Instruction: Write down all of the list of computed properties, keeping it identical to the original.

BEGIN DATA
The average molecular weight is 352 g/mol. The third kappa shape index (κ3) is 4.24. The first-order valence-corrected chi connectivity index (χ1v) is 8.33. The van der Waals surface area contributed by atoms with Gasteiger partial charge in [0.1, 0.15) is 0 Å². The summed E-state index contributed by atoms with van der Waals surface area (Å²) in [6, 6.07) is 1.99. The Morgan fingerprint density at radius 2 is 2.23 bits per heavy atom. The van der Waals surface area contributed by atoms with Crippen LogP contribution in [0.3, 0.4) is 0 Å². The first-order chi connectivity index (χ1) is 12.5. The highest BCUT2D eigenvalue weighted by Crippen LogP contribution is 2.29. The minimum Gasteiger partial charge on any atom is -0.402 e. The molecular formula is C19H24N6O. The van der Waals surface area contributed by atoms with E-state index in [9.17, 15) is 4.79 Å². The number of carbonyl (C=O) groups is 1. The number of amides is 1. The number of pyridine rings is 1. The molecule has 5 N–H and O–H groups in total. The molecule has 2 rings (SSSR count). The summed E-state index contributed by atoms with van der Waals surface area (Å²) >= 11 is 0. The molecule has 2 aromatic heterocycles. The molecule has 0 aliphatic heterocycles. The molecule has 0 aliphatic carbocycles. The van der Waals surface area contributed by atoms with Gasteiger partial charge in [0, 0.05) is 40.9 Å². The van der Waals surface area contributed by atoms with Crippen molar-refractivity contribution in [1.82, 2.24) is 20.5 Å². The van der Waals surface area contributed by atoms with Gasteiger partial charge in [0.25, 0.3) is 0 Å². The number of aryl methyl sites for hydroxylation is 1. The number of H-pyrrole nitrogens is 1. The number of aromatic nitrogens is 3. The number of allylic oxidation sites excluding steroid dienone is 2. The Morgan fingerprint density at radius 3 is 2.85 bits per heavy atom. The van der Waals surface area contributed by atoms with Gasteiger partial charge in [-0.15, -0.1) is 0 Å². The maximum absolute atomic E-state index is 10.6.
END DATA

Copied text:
The average molecular weight is 352 g/mol. The third kappa shape index (κ3) is 4.24. The first-order valence-corrected chi connectivity index (χ1v) is 8.33. The van der Waals surface area contributed by atoms with Gasteiger partial charge in [0.1, 0.15) is 0 Å². The summed E-state index contributed by atoms with van der Waals surface area (Å²) in [6, 6.07) is 1.99. The Morgan fingerprint density at radius 2 is 2.23 bits per heavy atom. The van der Waals surface area contributed by atoms with Crippen LogP contribution in [0.3, 0.4) is 0 Å². The first-order chi connectivity index (χ1) is 12.5. The highest BCUT2D eigenvalue weighted by Crippen LogP contribution is 2.29. The minimum Gasteiger partial charge on any atom is -0.402 e. The molecular formula is C19H24N6O. The van der Waals surface area contributed by atoms with E-state index in [9.17, 15) is 4.79 Å². The number of carbonyl (C=O) groups is 1. The number of amides is 1. The number of pyridine rings is 1. The molecule has 5 N–H and O–H groups in total. The molecule has 2 rings (SSSR count). The summed E-state index contributed by atoms with van der Waals surface area (Å²) >= 11 is 0. The molecule has 2 aromatic heterocycles. The molecule has 0 aliphatic heterocycles. The molecule has 0 aliphatic carbocycles. The van der Waals surface area contributed by atoms with Gasteiger partial charge in [0, 0.05) is 40.9 Å². The van der Waals surface area contributed by atoms with Crippen molar-refractivity contribution in [1.82, 2.24) is 20.5 Å². The van der Waals surface area contributed by atoms with Gasteiger partial charge in [0.25, 0.3) is 0 Å². The number of aryl methyl sites for hydroxylation is 1. The number of H-pyrrole nitrogens is 1. The number of aromatic nitrogens is 3. The number of allylic oxidation sites excluding steroid dienone is 2. The Morgan fingerprint density at radius 3 is 2.85 bits per heavy atom. The van der Waals surface area contributed by atoms with Gasteiger partial charge in [-0.15, -0.1) is 0 Å². The maximum absolute atomic E-state index is 10.6.